The Great British Race to Get a Second Passport
As hard Brexit looms ever larger on the horizon, British citizens who want to keep living in Europe are taking matters into their own hands.
For the vast majority of British citizens who oppose a no-deal Brexit, the state of play in Parliament is dismaying. Although many members of Parliament are resolutely opposed to the United Kingdom crashing out of the European Union come March 29, the reality remains that no deal is their default option: Should Prime Minister Theresa May be unable to find support for her withdrawal agreement—which, by every indication, will be the case—Britain will have no choice but to leave the EU on the severest of terms.
Among the most vulnerable in this scenario are the 1.3 million British citizens currently living in Europe. They would have only a year and change to reorganize their lives, until December 2020, when the Brexit transition period ends and their rights to remain expire. A number of advocacy groups have joined together in a coalition called British in Europe in order to raise awareness and lobby lawmakers. But so far these groups—including the Brexpats, Bremain in Spain, RIFT (Remain in France Together), BRILL (British Immigrants Living in Luxembourg), and others—have struggled like everyone else to move the needle. For its part, the EU has encouraged member states to “take a generous approach to the rights of UK citizens in the EU, provided that this approach is reciprocated by the UK.” Whether the U.K. will ultimately reciprocate, seeing as the free movement of people was a lightning rod of the Brexit referendum, is far from guaranteed.
Even if the British government fails to retain access to Europe, however, British citizens living at home and abroad may be able to find a way on their own. The solution: a second passport. Across the English Channel lies an obscure but inviting matrix of citizenship and residency laws that, for some, promises to keep alive the freedom to live and work throughout the continent. And in a nation where 48 percent of voters, or 16 million individuals, voted to stay in the EU, the opportunity to do so—albeit in a different form—is sure to be appealing.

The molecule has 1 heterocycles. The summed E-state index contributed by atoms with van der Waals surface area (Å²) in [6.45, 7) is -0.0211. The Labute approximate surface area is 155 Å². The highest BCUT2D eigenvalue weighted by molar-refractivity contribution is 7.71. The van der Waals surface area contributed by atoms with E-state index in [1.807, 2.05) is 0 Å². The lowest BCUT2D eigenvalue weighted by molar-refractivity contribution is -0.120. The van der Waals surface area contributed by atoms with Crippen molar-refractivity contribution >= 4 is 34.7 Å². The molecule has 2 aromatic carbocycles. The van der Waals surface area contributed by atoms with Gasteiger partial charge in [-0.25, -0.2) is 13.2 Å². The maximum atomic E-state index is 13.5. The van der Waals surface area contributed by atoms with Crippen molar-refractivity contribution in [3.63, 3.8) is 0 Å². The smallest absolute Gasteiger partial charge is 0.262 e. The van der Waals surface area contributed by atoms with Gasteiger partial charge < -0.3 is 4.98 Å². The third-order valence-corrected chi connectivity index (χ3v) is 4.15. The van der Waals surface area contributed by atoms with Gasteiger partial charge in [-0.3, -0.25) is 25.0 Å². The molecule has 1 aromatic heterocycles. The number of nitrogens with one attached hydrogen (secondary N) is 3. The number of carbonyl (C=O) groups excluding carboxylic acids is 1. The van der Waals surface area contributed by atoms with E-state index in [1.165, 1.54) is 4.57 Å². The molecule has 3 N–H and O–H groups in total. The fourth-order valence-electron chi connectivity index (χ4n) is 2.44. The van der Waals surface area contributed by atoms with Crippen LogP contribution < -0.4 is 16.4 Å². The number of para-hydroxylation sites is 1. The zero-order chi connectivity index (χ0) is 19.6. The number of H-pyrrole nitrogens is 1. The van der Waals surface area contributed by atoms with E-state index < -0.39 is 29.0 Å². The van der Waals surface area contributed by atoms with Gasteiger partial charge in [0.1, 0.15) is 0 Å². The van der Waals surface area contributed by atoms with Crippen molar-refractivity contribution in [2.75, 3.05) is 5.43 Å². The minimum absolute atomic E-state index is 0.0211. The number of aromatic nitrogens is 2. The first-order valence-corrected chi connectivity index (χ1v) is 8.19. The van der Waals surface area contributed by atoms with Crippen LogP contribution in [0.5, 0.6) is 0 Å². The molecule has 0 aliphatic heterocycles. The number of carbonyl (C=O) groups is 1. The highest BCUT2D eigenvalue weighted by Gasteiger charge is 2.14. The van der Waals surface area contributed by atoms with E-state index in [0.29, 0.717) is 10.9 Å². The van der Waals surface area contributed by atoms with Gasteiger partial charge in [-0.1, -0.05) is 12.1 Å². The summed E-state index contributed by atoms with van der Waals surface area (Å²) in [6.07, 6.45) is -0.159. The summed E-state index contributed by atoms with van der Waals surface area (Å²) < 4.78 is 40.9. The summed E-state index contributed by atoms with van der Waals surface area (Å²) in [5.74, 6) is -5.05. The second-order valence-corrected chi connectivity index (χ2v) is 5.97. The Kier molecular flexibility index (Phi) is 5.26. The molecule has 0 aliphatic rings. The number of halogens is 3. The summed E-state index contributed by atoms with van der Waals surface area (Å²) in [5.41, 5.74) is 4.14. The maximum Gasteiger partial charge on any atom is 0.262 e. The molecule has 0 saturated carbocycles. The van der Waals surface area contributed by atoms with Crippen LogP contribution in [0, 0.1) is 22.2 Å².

Of the British citizens living in Europe, 310,000 are in Spain, 280,000 are in Ireland, 190,000 are in France, 107,000 are in Germany, and 64,000 are in Italy—followed by a significant drop-off to a smattering in other countries around the continent. Fortunately for these British citizens, and for the handful living elsewhere, passports are not particularly difficult to come by (at least compared with other parts of the world). And seeing as the number of British citizens with dual EU nationality increased by 159 percent in the year after the referendum, many have already realized how to escape a fate they did not choose.
Roughly speaking, second passports can be obtained in three ways: organically, financially, or ancestrally. The organic route to the passport is perhaps the most difficult as it requires lengthy naturalization processes. Ireland, for example, which saw a staggering 497 percent increase in new citizenship for British people in the pre- and post-Brexit years of 2014 to 2015 and 2016 to 2017, requires applicants to prove residency for five of the past nine years. France, which has seen a 226 percent increase, is even stricter, with the same five-year residency requirement plus proficiency in French, proof of integration, and a citizenship test. Germany, which has seen a remarkable 835 percent increase in citizenship for Brits, is stricter still, with requirements of six years of residency, language proficiency, a citizenship test, and an integration course. Although the British government estimates that 900,000 citizens are “long-term residents” of another EU country, it is by no means a given that all or most of them will meet their host country’s naturalization criteria. And while marriage can offer a bit of a shortcut, restrictions still apply—Ireland requires three years of marriage, France requires four with three spent in the country, and Germany requires two years of marriage along with three years of residency. For the British citizens who have suddenly been struck by the possibility of no deal, meeting requirements and spouses will be a tall task.